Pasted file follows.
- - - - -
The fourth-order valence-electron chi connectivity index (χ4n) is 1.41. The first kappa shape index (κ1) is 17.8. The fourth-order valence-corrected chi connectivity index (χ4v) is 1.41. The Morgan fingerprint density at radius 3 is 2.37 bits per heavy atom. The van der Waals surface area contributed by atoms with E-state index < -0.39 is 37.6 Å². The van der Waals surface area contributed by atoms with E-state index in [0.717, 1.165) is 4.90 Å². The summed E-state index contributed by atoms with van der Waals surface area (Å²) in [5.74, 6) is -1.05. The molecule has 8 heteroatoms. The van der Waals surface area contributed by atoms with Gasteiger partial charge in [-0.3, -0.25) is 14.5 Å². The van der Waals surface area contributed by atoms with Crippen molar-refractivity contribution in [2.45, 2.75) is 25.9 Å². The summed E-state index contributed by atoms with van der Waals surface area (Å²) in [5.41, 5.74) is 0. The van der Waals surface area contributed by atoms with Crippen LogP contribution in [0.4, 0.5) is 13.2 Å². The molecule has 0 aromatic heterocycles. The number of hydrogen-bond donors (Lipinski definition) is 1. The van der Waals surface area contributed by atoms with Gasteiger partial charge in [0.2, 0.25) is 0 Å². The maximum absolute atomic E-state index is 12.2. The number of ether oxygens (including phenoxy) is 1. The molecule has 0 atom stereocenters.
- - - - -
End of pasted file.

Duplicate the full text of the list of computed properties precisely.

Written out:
The fourth-order valence-electron chi connectivity index (χ4n) is 1.41. The first kappa shape index (κ1) is 17.8. The fourth-order valence-corrected chi connectivity index (χ4v) is 1.41. The Morgan fingerprint density at radius 3 is 2.37 bits per heavy atom. The van der Waals surface area contributed by atoms with E-state index < -0.39 is 37.6 Å². The van der Waals surface area contributed by atoms with E-state index in [0.717, 1.165) is 4.90 Å². The summed E-state index contributed by atoms with van der Waals surface area (Å²) in [5.74, 6) is -1.05. The molecule has 8 heteroatoms. The van der Waals surface area contributed by atoms with Gasteiger partial charge in [-0.3, -0.25) is 14.5 Å². The van der Waals surface area contributed by atoms with Crippen molar-refractivity contribution in [2.45, 2.75) is 25.9 Å². The summed E-state index contributed by atoms with van der Waals surface area (Å²) in [5.41, 5.74) is 0. The van der Waals surface area contributed by atoms with Crippen LogP contribution in [0.4, 0.5) is 13.2 Å². The molecule has 0 aromatic heterocycles. The number of hydrogen-bond donors (Lipinski definition) is 1. The van der Waals surface area contributed by atoms with Gasteiger partial charge in [0.2, 0.25) is 0 Å². The maximum absolute atomic E-state index is 12.2. The number of ether oxygens (including phenoxy) is 1. The molecule has 0 atom stereocenters.